The Geography of Immigrant Skills: Educational Profiles of Metropolitan Area

Metropolitan Policy Program at Brookings Institution
Date of Publication: 
June, 2011
Source Organization: 
Brookings Institution

This report observes that the U.S. has reached an important milestone: the percentage of working-age high-skilled immigrants (defined by the authors as those with a bachelor's degree or higher) now exceeds the percentage of low-skilled working-age immigrants (defined as those without a high school diploma). However, the distribution of high-skilled immigrants varies widely across the 100 largest U.S. metropolitan areas.  

The report groups these 100 areas into three categories: low-skill destinations, i.e. fewer than 75 high-skilled immigrants for every 100 low-skilled immigrants; balanced-skill destinations, i.e. ratios of 75 to 125, and high-skill destinations, i.e. more than 125 high-skilled immigrants for every 100 low-skilled immigrants. Most low-skilled destinations are located in the southwest border states of California, Arizona, New Mexico and Texas, and in the Plains States, where agricultural processing centers make heavy use of low-skill labor. High-skill destinations are found along the coasts, in large college towns and in older industrial areas, such as Cleveland, Pittsburg and St. Louis. Balanced-skill destinations, such as New York, Atlanta and Charlotte, predominate in Eastern and Southern states.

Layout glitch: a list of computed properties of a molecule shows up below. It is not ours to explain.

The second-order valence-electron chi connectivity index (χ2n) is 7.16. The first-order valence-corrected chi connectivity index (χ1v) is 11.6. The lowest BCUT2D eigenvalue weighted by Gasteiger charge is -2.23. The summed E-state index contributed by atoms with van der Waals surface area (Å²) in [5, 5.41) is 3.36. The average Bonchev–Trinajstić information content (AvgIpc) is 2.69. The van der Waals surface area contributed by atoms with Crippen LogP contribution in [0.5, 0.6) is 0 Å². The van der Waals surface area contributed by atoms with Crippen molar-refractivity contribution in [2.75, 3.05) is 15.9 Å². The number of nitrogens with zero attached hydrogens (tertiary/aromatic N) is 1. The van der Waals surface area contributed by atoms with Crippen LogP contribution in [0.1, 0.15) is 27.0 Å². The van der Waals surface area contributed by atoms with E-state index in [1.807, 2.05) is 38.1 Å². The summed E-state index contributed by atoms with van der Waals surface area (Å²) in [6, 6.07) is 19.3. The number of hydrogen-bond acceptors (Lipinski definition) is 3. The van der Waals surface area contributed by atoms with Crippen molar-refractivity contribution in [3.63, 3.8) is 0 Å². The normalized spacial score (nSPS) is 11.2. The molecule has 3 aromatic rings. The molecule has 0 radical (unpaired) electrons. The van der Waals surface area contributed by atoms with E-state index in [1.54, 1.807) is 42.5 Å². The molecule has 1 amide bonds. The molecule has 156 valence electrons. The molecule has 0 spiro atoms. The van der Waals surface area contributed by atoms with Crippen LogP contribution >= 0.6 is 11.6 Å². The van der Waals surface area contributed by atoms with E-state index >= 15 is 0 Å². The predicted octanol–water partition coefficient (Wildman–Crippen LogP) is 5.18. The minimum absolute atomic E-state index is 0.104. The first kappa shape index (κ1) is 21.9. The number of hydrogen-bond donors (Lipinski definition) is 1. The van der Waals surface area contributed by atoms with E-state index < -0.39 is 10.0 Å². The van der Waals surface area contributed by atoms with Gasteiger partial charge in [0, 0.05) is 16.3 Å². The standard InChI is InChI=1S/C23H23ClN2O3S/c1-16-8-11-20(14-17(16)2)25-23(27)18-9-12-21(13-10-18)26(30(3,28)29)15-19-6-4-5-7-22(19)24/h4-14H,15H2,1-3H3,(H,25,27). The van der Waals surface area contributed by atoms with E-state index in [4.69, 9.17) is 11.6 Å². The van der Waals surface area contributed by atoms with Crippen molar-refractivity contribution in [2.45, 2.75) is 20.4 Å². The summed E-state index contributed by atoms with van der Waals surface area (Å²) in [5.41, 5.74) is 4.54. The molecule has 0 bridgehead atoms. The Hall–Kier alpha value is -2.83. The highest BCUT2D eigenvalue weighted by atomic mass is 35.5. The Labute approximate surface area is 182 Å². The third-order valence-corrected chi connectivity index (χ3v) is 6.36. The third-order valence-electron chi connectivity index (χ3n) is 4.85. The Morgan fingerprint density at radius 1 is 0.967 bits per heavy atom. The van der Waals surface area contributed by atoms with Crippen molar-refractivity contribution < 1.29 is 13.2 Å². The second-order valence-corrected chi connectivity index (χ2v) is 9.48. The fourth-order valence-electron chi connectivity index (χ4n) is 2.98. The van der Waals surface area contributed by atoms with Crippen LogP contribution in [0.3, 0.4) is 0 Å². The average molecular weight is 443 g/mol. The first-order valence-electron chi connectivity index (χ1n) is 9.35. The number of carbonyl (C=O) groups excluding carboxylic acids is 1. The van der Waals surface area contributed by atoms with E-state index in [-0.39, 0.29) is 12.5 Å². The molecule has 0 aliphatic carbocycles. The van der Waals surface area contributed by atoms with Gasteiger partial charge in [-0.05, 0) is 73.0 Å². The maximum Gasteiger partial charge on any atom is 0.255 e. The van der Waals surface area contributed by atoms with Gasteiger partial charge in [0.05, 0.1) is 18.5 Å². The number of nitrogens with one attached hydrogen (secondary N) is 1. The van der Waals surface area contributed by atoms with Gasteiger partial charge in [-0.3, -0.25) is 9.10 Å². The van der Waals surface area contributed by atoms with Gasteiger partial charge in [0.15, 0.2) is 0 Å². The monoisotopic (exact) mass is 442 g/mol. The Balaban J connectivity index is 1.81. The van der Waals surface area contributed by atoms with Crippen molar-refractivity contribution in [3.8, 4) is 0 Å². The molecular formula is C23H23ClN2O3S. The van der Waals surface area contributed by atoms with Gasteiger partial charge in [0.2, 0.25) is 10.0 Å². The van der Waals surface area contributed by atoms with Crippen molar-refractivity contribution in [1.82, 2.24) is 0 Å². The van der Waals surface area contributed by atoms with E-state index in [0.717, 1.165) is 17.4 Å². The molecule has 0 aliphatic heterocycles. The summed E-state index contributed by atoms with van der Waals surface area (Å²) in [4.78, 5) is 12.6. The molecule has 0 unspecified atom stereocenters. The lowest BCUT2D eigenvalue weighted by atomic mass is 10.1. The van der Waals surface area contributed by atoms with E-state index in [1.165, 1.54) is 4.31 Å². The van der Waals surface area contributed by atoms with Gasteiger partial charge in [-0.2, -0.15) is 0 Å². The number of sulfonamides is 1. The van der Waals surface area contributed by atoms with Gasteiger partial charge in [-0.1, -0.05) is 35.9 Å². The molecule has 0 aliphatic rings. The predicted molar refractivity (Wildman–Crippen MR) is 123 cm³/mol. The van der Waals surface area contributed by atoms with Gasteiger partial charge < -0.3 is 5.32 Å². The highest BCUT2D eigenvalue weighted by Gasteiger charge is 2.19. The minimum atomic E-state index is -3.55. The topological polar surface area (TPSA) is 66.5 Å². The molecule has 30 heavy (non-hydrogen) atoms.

The report notes that almost half of high-skilled immigrants, across all destinations, appear to be over-qualified for their jobs, suggesting a systemic waste of human capital that needs to be addressed by policy makers. The report concludes with a series of policy recommendations designed to maximize the contribution of immigrants to economic recovery and stabilization. (Summary by Nick Montalto.)

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Metropolitan Policy Program at Brookings Institution. (2011). The Geography  of Immigrant Skills: Educational Profiles of Metropolitan Area. Washington, D.C.: Brookings Institution.